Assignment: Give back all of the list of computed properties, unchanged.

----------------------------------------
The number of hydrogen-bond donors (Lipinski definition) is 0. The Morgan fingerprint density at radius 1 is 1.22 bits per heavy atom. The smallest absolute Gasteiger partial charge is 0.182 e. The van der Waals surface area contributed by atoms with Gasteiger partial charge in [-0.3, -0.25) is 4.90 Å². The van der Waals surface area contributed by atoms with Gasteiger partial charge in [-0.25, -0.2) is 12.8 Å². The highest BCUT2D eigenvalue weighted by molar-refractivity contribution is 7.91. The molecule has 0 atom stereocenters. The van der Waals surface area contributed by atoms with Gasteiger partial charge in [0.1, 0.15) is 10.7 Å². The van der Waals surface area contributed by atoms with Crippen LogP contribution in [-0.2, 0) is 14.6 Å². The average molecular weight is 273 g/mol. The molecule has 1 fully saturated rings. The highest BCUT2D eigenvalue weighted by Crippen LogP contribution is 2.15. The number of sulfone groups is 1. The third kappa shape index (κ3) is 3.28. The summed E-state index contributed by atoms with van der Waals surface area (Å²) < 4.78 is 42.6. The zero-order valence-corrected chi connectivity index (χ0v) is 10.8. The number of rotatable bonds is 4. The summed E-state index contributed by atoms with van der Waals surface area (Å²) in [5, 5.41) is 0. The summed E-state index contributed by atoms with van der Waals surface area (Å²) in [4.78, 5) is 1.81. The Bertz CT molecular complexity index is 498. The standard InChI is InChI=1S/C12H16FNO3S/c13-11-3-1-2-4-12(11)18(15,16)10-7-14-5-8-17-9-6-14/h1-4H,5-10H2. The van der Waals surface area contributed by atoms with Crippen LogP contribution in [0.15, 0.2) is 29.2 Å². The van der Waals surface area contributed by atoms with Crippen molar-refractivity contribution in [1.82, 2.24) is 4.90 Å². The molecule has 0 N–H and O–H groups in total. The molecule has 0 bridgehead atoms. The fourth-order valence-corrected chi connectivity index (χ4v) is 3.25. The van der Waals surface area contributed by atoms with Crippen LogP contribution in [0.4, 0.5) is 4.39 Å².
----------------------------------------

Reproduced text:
The number of hydrogen-bond donors (Lipinski definition) is 0. The Morgan fingerprint density at radius 1 is 1.22 bits per heavy atom. The smallest absolute Gasteiger partial charge is 0.182 e. The van der Waals surface area contributed by atoms with Gasteiger partial charge in [-0.3, -0.25) is 4.90 Å². The van der Waals surface area contributed by atoms with Gasteiger partial charge in [-0.25, -0.2) is 12.8 Å². The highest BCUT2D eigenvalue weighted by molar-refractivity contribution is 7.91. The molecule has 0 atom stereocenters. The van der Waals surface area contributed by atoms with Gasteiger partial charge in [0.1, 0.15) is 10.7 Å². The van der Waals surface area contributed by atoms with Crippen LogP contribution in [-0.2, 0) is 14.6 Å². The average molecular weight is 273 g/mol. The molecule has 1 fully saturated rings. The highest BCUT2D eigenvalue weighted by Crippen LogP contribution is 2.15. The number of sulfone groups is 1. The third kappa shape index (κ3) is 3.28. The summed E-state index contributed by atoms with van der Waals surface area (Å²) < 4.78 is 42.6. The zero-order valence-corrected chi connectivity index (χ0v) is 10.8. The number of rotatable bonds is 4. The summed E-state index contributed by atoms with van der Waals surface area (Å²) in [5, 5.41) is 0. The summed E-state index contributed by atoms with van der Waals surface area (Å²) in [4.78, 5) is 1.81. The Bertz CT molecular complexity index is 498. The standard InChI is InChI=1S/C12H16FNO3S/c13-11-3-1-2-4-12(11)18(15,16)10-7-14-5-8-17-9-6-14/h1-4H,5-10H2. The van der Waals surface area contributed by atoms with Crippen LogP contribution in [0.15, 0.2) is 29.2 Å². The van der Waals surface area contributed by atoms with Crippen molar-refractivity contribution in [1.82, 2.24) is 4.90 Å². The molecule has 0 N–H and O–H groups in total. The molecule has 0 bridgehead atoms. The fourth-order valence-corrected chi connectivity index (χ4v) is 3.25. The van der Waals surface area contributed by atoms with Crippen LogP contribution in [0.4, 0.5) is 4.39 Å².